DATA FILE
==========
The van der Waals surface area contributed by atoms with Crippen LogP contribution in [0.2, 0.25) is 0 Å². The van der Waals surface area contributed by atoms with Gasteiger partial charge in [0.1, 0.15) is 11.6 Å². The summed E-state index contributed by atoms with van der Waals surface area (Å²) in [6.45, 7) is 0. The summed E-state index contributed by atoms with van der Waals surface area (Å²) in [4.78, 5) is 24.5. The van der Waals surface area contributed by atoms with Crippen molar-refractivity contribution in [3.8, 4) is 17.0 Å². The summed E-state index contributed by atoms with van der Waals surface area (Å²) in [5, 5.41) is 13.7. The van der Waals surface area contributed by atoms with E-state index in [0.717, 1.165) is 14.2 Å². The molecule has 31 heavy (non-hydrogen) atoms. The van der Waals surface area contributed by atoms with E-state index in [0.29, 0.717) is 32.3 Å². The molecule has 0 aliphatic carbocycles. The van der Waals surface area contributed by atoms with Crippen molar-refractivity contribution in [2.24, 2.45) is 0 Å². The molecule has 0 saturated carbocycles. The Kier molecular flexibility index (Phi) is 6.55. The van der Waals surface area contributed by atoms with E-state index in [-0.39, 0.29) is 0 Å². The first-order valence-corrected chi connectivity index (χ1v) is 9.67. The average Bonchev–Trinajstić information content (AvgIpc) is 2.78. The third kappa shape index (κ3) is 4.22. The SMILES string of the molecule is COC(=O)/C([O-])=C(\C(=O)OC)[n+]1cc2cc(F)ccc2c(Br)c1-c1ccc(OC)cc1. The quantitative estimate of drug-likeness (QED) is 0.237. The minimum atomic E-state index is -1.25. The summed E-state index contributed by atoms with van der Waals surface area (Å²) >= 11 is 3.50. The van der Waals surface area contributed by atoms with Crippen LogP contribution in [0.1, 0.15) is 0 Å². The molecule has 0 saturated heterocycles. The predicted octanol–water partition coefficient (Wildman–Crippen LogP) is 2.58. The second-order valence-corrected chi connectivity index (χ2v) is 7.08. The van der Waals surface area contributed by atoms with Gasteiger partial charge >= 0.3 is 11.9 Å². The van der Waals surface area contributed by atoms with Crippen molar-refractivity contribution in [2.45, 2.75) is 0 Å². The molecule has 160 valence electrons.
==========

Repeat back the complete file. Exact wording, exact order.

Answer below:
The van der Waals surface area contributed by atoms with Crippen LogP contribution in [0.2, 0.25) is 0 Å². The van der Waals surface area contributed by atoms with Gasteiger partial charge in [0.1, 0.15) is 11.6 Å². The summed E-state index contributed by atoms with van der Waals surface area (Å²) in [6.45, 7) is 0. The summed E-state index contributed by atoms with van der Waals surface area (Å²) in [4.78, 5) is 24.5. The van der Waals surface area contributed by atoms with Crippen molar-refractivity contribution in [3.8, 4) is 17.0 Å². The summed E-state index contributed by atoms with van der Waals surface area (Å²) in [5, 5.41) is 13.7. The van der Waals surface area contributed by atoms with E-state index in [0.717, 1.165) is 14.2 Å². The molecule has 31 heavy (non-hydrogen) atoms. The van der Waals surface area contributed by atoms with E-state index in [0.29, 0.717) is 32.3 Å². The molecule has 0 aliphatic carbocycles. The van der Waals surface area contributed by atoms with Crippen molar-refractivity contribution in [2.24, 2.45) is 0 Å². The molecule has 0 saturated carbocycles. The Kier molecular flexibility index (Phi) is 6.55. The van der Waals surface area contributed by atoms with E-state index in [-0.39, 0.29) is 0 Å². The first-order valence-corrected chi connectivity index (χ1v) is 9.67. The average Bonchev–Trinajstić information content (AvgIpc) is 2.78. The third kappa shape index (κ3) is 4.22. The SMILES string of the molecule is COC(=O)/C([O-])=C(\C(=O)OC)[n+]1cc2cc(F)ccc2c(Br)c1-c1ccc(OC)cc1. The quantitative estimate of drug-likeness (QED) is 0.237. The minimum atomic E-state index is -1.25. The summed E-state index contributed by atoms with van der Waals surface area (Å²) >= 11 is 3.50. The van der Waals surface area contributed by atoms with Crippen LogP contribution in [0.1, 0.15) is 0 Å². The molecule has 0 saturated heterocycles. The predicted octanol–water partition coefficient (Wildman–Crippen LogP) is 2.58. The second-order valence-corrected chi connectivity index (χ2v) is 7.08. The van der Waals surface area contributed by atoms with Gasteiger partial charge >= 0.3 is 11.9 Å². The van der Waals surface area contributed by atoms with Crippen molar-refractivity contribution in [2.45, 2.75) is 0 Å². The molecule has 160 valence electrons.